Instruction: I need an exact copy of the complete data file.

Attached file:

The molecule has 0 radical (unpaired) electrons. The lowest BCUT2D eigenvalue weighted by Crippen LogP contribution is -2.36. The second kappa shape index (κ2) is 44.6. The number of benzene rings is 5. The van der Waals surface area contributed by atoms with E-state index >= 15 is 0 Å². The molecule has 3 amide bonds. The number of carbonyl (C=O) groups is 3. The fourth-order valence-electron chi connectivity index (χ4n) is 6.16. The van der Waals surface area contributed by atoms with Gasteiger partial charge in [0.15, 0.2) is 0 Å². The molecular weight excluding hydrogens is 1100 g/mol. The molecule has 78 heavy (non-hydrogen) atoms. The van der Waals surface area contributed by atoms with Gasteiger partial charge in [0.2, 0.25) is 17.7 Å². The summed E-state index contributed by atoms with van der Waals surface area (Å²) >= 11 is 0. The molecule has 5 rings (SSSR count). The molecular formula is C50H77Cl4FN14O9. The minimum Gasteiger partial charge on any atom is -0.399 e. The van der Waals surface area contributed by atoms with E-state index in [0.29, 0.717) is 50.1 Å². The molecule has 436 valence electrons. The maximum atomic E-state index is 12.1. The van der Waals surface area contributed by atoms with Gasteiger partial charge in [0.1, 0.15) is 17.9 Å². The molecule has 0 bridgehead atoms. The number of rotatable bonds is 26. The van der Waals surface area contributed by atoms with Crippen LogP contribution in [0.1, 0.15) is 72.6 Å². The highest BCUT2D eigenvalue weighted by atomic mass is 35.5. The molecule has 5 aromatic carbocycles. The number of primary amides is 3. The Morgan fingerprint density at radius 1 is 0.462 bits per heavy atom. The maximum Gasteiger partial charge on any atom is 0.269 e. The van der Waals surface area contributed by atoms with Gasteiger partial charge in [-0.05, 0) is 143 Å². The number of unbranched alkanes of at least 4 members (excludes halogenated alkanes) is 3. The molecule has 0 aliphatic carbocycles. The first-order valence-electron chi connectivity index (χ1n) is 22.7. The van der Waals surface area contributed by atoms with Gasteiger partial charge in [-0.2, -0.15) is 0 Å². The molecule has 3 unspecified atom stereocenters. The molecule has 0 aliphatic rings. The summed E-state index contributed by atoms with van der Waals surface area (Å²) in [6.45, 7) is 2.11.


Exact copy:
The molecule has 0 radical (unpaired) electrons. The lowest BCUT2D eigenvalue weighted by Crippen LogP contribution is -2.36. The second kappa shape index (κ2) is 44.6. The number of benzene rings is 5. The van der Waals surface area contributed by atoms with E-state index >= 15 is 0 Å². The molecule has 3 amide bonds. The number of carbonyl (C=O) groups is 3. The fourth-order valence-electron chi connectivity index (χ4n) is 6.16. The van der Waals surface area contributed by atoms with Gasteiger partial charge in [0.15, 0.2) is 0 Å². The molecular weight excluding hydrogens is 1100 g/mol. The molecule has 78 heavy (non-hydrogen) atoms. The van der Waals surface area contributed by atoms with Gasteiger partial charge in [0.2, 0.25) is 17.7 Å². The summed E-state index contributed by atoms with van der Waals surface area (Å²) >= 11 is 0. The molecule has 5 rings (SSSR count). The molecular formula is C50H77Cl4FN14O9. The minimum Gasteiger partial charge on any atom is -0.399 e. The van der Waals surface area contributed by atoms with E-state index in [0.29, 0.717) is 50.1 Å². The molecule has 436 valence electrons. The maximum atomic E-state index is 12.1. The van der Waals surface area contributed by atoms with Gasteiger partial charge in [0.1, 0.15) is 17.9 Å². The molecule has 0 bridgehead atoms. The number of rotatable bonds is 26. The van der Waals surface area contributed by atoms with Crippen LogP contribution in [0.1, 0.15) is 72.6 Å². The highest BCUT2D eigenvalue weighted by atomic mass is 35.5. The molecule has 5 aromatic carbocycles. The number of primary amides is 3. The Morgan fingerprint density at radius 1 is 0.462 bits per heavy atom. The maximum Gasteiger partial charge on any atom is 0.269 e. The van der Waals surface area contributed by atoms with Gasteiger partial charge in [-0.05, 0) is 143 Å². The number of unbranched alkanes of at least 4 members (excludes halogenated alkanes) is 3. The molecule has 0 aliphatic carbocycles. The first-order valence-electron chi connectivity index (χ1n) is 22.7. The van der Waals surface area contributed by atoms with Gasteiger partial charge in [-0.2, -0.15) is 0 Å². The molecule has 3 unspecified atom stereocenters. The molecule has 0 aliphatic rings. The summed E-state index contributed by atoms with van der Waals surface area (Å²) in [6.45, 7) is 2.11.